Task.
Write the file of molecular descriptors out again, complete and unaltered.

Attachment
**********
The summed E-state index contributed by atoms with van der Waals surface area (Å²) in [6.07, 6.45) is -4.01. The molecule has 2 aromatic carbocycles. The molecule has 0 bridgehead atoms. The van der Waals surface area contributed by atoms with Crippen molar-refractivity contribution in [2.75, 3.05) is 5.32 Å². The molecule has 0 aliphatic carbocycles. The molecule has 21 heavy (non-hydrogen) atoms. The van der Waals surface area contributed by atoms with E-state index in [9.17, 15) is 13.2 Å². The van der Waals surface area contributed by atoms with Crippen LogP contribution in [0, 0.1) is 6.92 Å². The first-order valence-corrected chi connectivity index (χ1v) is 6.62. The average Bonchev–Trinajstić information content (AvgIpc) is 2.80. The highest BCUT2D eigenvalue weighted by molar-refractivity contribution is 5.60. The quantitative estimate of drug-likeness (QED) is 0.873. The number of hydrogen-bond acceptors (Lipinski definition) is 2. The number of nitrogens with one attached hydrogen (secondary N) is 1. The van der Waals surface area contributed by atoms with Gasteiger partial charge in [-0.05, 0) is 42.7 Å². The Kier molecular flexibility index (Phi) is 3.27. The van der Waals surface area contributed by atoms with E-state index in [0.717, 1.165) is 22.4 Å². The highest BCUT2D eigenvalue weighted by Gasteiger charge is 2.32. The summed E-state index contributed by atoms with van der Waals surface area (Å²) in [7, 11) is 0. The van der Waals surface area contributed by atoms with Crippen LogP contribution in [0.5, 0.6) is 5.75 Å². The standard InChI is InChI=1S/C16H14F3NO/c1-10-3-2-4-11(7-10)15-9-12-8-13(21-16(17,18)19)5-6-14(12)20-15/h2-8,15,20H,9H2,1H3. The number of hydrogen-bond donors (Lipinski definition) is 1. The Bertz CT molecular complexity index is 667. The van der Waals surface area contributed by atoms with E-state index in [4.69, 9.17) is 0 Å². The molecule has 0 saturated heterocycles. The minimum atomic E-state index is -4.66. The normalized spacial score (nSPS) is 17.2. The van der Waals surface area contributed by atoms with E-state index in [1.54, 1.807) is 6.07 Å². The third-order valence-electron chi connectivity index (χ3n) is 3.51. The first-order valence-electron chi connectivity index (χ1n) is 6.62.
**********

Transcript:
The summed E-state index contributed by atoms with van der Waals surface area (Å²) in [6.07, 6.45) is -4.01. The molecule has 2 aromatic carbocycles. The molecule has 0 bridgehead atoms. The van der Waals surface area contributed by atoms with Crippen molar-refractivity contribution in [2.75, 3.05) is 5.32 Å². The molecule has 0 aliphatic carbocycles. The molecule has 21 heavy (non-hydrogen) atoms. The van der Waals surface area contributed by atoms with E-state index in [9.17, 15) is 13.2 Å². The van der Waals surface area contributed by atoms with Crippen LogP contribution in [0, 0.1) is 6.92 Å². The first-order valence-corrected chi connectivity index (χ1v) is 6.62. The average Bonchev–Trinajstić information content (AvgIpc) is 2.80. The highest BCUT2D eigenvalue weighted by molar-refractivity contribution is 5.60. The quantitative estimate of drug-likeness (QED) is 0.873. The number of hydrogen-bond acceptors (Lipinski definition) is 2. The number of nitrogens with one attached hydrogen (secondary N) is 1. The van der Waals surface area contributed by atoms with Gasteiger partial charge in [-0.05, 0) is 42.7 Å². The Kier molecular flexibility index (Phi) is 3.27. The van der Waals surface area contributed by atoms with E-state index in [0.717, 1.165) is 22.4 Å². The highest BCUT2D eigenvalue weighted by Gasteiger charge is 2.32. The summed E-state index contributed by atoms with van der Waals surface area (Å²) in [7, 11) is 0. The van der Waals surface area contributed by atoms with Crippen LogP contribution in [0.5, 0.6) is 5.75 Å². The standard InChI is InChI=1S/C16H14F3NO/c1-10-3-2-4-11(7-10)15-9-12-8-13(21-16(17,18)19)5-6-14(12)20-15/h2-8,15,20H,9H2,1H3. The number of hydrogen-bond donors (Lipinski definition) is 1. The Bertz CT molecular complexity index is 667. The van der Waals surface area contributed by atoms with E-state index in [4.69, 9.17) is 0 Å². The molecule has 0 saturated heterocycles. The minimum atomic E-state index is -4.66. The normalized spacial score (nSPS) is 17.2. The van der Waals surface area contributed by atoms with E-state index in [1.54, 1.807) is 6.07 Å². The third-order valence-electron chi connectivity index (χ3n) is 3.51. The first-order valence-electron chi connectivity index (χ1n) is 6.62.